Peyton Manning took a page from Dan Marino’s book, says Jason Cole.
Demond Sanders tracked the game as it played out.
No change meant similar results, says Larry Hawley.
Stampede Blue polls you about who gets the game ball.
David Garrard kept pace with Manning, until the very end, says Vito Stellino.
Maurice Jones-Drew found room and rhythm, says Michael DiRocco.
Garrard blinked in the shootout with the Colts, writes Gene Frenette.
Reggie Wayne woke up in time to sink the Jaguars again, says Garry Smits.
The Colts big kickoff return really hurt, says Stellino.
The man who shot Richard Collier got a life sentence.
Jeff Fisher rated Vince Young’s practice participation “a huge step,” says Jim Wyatt.
Brian Orakpo is threatening Jevon Kearse’s rookie record for sacks, say Wyatt and Estwick.
David Thornton has an uncertain future, says Jim Wyatt.
Ricky Williams is powering the Dolphins, says Gary Estwick.
A couple Titans remember Chris Henry, says Terry McCormick.
The AFC South's overall success in 2008 came in good part to its interconference matchups. They were a collective 11-5 against the NFC North with no team worse than 2-2.
What awaits the division when it faces the NFC West this season?
Last year doesn't give us too much information, but at this point in time it's hard to say anything but the matchups look favorable. In 2008 the NFC West was a collective 20 games under .500 while the AFC South was 12 games over.
Here are seven interesting storylines or factors that will come into play in AFC South against NFC West this season.
1. Slowing top receivers: Teams in the AFC South are built on the thinking that they have to be able to matchup with some pretty good receivers. Yes, Marvin Harrison is gone, but Indianapolis still has Reggie Wayne, and Anthony Gonzalez could evolve into a tough matchup. And the Colts, Titans and Jaguars know they have to try to slow the excellent Andre Johnson twice a season. Now the division also has to contend with Torry Holt. How does such defensive construction translate against a division featuring Larry Fitzgerald, Anquan Boldin, T.J. Houshmandzadeh, Isaac Bruce and rookie Michael Crabtree?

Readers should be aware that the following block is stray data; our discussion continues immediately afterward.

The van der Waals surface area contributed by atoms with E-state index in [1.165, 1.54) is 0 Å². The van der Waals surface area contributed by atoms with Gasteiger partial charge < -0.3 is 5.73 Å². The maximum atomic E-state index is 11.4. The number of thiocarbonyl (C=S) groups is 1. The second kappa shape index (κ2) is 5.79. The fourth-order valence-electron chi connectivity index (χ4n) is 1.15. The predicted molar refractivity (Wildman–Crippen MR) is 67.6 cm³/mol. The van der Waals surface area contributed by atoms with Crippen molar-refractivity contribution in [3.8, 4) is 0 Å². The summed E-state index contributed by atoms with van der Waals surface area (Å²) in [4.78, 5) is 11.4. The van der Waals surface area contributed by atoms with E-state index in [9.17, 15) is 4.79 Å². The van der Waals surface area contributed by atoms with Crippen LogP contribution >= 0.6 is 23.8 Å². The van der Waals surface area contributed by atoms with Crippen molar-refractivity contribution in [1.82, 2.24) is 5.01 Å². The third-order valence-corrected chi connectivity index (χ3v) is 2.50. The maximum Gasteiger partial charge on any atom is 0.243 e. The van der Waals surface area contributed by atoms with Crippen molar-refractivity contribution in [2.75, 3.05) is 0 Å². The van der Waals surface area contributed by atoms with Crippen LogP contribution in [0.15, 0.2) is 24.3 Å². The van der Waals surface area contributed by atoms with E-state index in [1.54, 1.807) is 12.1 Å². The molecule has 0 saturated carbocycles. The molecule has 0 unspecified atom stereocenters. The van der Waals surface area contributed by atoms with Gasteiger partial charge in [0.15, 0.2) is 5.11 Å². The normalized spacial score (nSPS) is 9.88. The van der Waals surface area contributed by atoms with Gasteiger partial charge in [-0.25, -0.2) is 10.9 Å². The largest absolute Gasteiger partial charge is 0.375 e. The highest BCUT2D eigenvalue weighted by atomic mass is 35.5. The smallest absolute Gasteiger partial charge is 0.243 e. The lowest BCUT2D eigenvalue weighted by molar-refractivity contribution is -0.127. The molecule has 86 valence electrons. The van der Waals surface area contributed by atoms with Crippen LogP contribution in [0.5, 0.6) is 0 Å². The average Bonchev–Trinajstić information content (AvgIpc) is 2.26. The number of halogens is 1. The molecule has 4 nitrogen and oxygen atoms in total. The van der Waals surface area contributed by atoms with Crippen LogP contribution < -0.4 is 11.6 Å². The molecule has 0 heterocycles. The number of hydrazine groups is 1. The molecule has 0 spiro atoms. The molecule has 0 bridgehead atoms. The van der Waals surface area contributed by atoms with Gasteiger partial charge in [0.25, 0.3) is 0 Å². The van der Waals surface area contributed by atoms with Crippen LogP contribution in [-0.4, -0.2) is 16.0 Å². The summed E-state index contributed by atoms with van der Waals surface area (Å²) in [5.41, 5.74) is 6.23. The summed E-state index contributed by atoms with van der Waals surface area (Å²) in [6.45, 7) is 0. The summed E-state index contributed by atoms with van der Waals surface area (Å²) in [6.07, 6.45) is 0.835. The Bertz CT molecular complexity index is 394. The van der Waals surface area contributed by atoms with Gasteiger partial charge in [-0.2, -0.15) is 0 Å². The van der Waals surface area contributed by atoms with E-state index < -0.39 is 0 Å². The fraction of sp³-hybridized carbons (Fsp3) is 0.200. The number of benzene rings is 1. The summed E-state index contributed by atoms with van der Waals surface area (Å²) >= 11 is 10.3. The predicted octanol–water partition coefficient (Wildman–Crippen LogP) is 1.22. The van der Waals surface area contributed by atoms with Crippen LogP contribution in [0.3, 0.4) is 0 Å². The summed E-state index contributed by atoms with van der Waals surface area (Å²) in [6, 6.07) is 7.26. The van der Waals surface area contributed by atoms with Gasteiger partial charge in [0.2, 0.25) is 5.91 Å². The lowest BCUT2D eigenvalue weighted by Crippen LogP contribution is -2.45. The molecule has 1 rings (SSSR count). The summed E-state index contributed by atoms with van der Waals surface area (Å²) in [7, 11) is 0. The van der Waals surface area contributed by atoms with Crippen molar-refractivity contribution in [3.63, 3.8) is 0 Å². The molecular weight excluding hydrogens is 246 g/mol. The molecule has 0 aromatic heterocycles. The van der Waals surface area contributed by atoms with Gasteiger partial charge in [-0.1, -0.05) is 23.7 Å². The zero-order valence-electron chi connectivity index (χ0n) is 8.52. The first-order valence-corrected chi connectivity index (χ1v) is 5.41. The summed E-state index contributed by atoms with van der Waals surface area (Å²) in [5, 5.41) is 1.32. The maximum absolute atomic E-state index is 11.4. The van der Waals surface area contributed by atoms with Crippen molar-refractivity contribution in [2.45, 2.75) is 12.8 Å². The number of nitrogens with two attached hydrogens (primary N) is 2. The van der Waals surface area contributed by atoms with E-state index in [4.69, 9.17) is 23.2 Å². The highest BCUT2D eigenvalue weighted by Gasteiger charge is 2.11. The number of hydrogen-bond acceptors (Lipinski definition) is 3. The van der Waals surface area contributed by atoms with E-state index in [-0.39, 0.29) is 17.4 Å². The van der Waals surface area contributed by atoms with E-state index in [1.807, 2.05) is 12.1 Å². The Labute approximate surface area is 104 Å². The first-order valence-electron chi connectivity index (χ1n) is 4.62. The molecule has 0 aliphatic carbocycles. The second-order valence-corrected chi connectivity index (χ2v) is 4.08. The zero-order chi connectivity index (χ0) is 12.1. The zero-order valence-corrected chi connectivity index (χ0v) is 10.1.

2. Super rushers in big-time matchups: Preparing for the AFC South means preparing for a big-time edge rusher off the right side. Houston's Mario Williams, Indy's Dwight Freeney and Tennessee's Kyle Vanden Bosch are relentless in their quarterback pursuit. Their matchups with Seattle's Walter Jones and San Francisco's Joe Staley should be something to see, and the ability or inability of Arizona's Mike Gandy and St. Louis' Alex Barron to slow them will be critical storylines in those games. And are AFC South left tackles assigned to stop those big rushers in two games a year -- Michael Roos, Tra Thomas/Eugene Monroe, Tony Ugoh and Duane Brown -- also equipped to handle Justin Smith, Chris Long and Bertrand Berry?
|Aaron Josefczyk/Icon SMI|
|The Colts' Peyton Manning could have big days against the NFC West's pass coverages.|
3. Unfamiliar defenses vs. Peyton Manning: No, rank against the pass isn't a tell-all stat. But St. Louis ranked 19th against the pass last year, and that was tops among NFC West teams. The Rams, 49ers (20th), Cardinals (22nd) and Seahawks (32nd) are going to have to show they're much better and can be resourceful if they have a chance to minimize the damage inflicted by Manning. Otherwise, he may well pick them apart.